However, I have decided that museum visits to London really ought to be done using a base of central London: clawing one’s way into the Underground in the late afternoon shatters any sense of peace and uplift a museum might have given one.
My mother made precisely one trip out of the westernmost coast of the United States. In the summer of 1984, I took her to England for three weeks: all her lifetime’s travel in less than a month. We were mostly in Oxford, where she reveled in the sound of the bells, the boats on the river, trips into the covered market for dinner. And the gardens.
Waterperry has elements of Tudor and Domesday and Roman at its roots (although, what doesn’t, in England?) but its present form is due to an extraordinary woman named Beatrix Havergal, who moved in with her Horticultural School for Ladies in 1932, and stayed until she died in 1971.
Ms Havergal’s story is an amazing one, and typical of the kind of woman who just doesn’t hear the world saying No. And Waterperry is a glory, from its stream to its apple orchard to its spectacular herbaceous border. And–the wisteria!
(Read about her and her work here.)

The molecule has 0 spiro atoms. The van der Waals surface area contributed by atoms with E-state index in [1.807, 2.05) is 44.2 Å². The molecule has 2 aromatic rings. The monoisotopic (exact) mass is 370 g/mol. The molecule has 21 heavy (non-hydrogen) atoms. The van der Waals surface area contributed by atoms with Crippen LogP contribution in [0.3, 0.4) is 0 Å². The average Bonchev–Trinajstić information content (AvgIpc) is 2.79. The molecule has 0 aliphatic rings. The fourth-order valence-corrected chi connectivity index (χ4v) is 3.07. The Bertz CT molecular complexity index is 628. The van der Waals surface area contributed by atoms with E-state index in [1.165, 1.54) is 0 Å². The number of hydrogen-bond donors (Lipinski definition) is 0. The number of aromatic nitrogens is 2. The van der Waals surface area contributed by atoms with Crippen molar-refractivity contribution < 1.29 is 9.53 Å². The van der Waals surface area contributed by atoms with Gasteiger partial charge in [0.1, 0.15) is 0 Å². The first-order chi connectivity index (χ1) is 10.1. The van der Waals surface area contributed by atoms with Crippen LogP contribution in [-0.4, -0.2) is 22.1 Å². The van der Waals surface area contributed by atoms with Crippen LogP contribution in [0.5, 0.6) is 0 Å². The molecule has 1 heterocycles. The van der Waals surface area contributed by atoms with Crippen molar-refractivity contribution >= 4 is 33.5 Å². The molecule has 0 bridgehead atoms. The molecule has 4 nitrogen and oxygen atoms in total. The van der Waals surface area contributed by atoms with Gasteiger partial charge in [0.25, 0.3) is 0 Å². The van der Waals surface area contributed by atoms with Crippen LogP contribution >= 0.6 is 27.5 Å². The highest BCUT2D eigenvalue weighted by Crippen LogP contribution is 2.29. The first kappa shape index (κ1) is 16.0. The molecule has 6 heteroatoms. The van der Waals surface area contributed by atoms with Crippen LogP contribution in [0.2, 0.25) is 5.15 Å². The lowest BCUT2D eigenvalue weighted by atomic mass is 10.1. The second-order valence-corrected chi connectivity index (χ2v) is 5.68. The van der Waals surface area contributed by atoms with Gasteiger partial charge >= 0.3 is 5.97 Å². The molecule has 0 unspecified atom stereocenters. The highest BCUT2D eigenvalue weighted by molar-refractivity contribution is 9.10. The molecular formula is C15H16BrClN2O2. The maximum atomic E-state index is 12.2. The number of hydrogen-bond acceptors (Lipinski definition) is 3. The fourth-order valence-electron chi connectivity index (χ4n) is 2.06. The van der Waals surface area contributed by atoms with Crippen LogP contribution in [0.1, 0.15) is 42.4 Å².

This Con has been running for eight years now, although it actually started a couple of years earlier, in 2006, when the indefatigable Adrian Muller had the idea of running a Left Coast Crime on the left coast of, well, England.
This year’s guests included one of the true queens of crime, Maj Sjöwall, who with her husband Per Wahloo changed the face of crime during the decade that started in 1965. Their series of ten linked novels, beginning with Roseanna, reads as fresh today as when it was published, with gritty reality mingled with three dimensional characters and deliciously dark humor.
And to have her interviewed by Lee Child was a meeting of the generations.Of course, one great thing about Crime Fest is that it is in Bristol, a great place to explore not just this side of Britain, but the mind of one of its builders, Isembard Kingdom Brunel. One can follow the projects of this extraordinary Victorian around the country, from the Clifton bridge to the Thames tunnel. Ah, if only he’d lived a bit later, and I could introduce him to Mary Russell…